Brazil's central bank governor, Henrique Meirelles, will step down from his position, according to a report in the Folha de Sao Paulo newspaper.
He will apparently be succeeded by the central bank's financial regulation head, Alexandre Tombini.
The measure was widely expected in connection with the emergence of newly elected President Dilma Rousseff, who assumes office in January.
Meirelles was regarded as an “inflation hawk” and was the longest-serving central bank chief in the nation’s history.
The Brazilian central bank commenced tightening monetary policy in April of this year, to cool down what was perceived to be an overheating economy – the Selic rate is now at 10.75 percent following three straight rate hikes.
However, data released yesterday revealed that Brazilian inflation reached 5.47 percent in November, well above the central bank’s year-end target of 4.50 percent.
Yesterday, Neil Shearing, senior emerging markets economist at Capital Economics, commented that even with a new central bank chief “there is little to suggest that the new administration is about to undertake a much-needed rebalancing of the policy mix in favor of tighter fiscal policy and looser monetary policy, which will be essential to shifting Brazil to a higher growth path.”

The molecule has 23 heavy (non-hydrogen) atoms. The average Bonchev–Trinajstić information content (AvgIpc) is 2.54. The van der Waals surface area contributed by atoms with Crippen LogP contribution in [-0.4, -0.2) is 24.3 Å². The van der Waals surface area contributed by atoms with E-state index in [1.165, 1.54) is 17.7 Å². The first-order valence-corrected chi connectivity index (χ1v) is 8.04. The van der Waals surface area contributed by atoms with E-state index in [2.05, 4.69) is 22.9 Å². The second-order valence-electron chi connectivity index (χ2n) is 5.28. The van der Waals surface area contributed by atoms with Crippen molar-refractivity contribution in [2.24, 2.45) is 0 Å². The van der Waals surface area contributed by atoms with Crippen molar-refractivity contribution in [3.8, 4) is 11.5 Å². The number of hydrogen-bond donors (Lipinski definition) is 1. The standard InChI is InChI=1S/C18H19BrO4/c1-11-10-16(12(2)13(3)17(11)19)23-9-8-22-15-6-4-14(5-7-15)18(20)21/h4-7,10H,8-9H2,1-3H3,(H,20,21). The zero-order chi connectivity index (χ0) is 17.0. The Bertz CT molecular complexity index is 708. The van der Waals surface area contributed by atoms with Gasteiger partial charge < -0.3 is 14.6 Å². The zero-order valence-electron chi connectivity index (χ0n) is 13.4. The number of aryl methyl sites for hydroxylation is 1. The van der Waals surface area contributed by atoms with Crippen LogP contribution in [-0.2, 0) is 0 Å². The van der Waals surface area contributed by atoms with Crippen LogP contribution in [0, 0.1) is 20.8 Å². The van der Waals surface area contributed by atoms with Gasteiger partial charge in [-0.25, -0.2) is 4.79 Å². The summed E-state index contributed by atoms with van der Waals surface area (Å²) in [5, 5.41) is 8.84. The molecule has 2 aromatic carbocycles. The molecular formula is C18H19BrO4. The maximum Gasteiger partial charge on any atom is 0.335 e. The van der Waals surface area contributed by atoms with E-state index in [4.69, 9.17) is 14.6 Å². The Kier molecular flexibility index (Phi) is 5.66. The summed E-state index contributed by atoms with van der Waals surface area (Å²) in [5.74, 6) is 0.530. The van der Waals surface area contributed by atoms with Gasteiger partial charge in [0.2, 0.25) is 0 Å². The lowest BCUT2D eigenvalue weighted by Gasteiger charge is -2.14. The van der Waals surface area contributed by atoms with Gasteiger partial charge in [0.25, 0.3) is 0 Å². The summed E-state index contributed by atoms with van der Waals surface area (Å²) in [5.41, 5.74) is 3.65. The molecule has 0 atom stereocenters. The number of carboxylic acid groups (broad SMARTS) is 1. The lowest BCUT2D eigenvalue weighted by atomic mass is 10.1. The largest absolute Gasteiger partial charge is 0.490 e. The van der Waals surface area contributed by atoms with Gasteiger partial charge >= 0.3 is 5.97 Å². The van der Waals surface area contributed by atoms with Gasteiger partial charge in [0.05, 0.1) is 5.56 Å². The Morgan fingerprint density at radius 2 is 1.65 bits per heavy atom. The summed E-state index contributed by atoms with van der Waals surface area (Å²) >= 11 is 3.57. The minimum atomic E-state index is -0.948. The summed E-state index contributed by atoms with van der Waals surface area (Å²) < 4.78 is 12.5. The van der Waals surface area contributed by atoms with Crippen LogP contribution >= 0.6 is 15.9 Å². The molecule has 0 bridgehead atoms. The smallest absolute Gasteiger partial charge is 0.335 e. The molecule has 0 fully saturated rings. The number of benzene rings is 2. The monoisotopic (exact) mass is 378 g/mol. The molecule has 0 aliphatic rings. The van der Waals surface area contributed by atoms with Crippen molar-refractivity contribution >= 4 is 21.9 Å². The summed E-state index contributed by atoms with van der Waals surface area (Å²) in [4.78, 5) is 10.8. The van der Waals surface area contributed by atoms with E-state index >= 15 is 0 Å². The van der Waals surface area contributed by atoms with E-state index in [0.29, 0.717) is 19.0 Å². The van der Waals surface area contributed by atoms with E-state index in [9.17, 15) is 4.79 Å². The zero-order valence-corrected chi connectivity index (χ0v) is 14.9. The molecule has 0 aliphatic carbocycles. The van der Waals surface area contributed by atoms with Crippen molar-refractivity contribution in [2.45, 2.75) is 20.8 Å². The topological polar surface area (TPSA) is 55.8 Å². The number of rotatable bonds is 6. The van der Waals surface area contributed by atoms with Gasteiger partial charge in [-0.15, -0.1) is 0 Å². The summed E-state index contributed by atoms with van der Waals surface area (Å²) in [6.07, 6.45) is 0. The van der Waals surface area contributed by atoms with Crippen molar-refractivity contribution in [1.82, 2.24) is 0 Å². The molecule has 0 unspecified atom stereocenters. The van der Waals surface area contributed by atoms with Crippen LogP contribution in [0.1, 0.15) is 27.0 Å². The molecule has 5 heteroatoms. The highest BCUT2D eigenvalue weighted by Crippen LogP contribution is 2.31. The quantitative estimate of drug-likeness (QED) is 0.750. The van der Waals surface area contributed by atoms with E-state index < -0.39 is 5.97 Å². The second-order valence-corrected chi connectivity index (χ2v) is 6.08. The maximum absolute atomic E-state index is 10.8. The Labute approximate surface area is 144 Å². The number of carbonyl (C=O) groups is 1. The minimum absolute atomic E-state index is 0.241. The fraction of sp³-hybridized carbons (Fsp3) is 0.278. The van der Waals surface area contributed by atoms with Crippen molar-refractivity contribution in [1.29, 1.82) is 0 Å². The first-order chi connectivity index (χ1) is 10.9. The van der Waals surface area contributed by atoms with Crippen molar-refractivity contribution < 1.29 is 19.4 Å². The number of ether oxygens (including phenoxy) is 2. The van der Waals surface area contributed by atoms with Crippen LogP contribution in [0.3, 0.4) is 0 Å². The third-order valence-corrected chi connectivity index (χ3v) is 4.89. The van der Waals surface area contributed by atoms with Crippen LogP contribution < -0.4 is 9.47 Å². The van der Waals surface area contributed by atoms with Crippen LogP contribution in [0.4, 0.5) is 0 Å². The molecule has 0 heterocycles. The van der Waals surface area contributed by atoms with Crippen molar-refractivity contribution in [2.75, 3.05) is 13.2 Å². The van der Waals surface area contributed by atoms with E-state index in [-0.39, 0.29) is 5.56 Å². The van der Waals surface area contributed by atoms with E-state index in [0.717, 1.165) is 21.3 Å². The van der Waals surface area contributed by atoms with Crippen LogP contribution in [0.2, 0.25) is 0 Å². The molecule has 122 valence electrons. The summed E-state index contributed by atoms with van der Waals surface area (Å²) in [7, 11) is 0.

Shearing praised the outgoing central bank chief.
“Meirelles will be a tough act to follow,” he wrote.
“Since he took office in January 2003, the [central bank] has met its inflation target in all but his first year. This was achieved by tempering [Finance Minister Guido] Mantega’s relatively loose fiscal stance with correspondingly tight monetary policy.”
Shearing added he continues to expect gradual interest rate hikes to take the Selic to just 11.25 percent by end-2011, from 10.75 percent currently.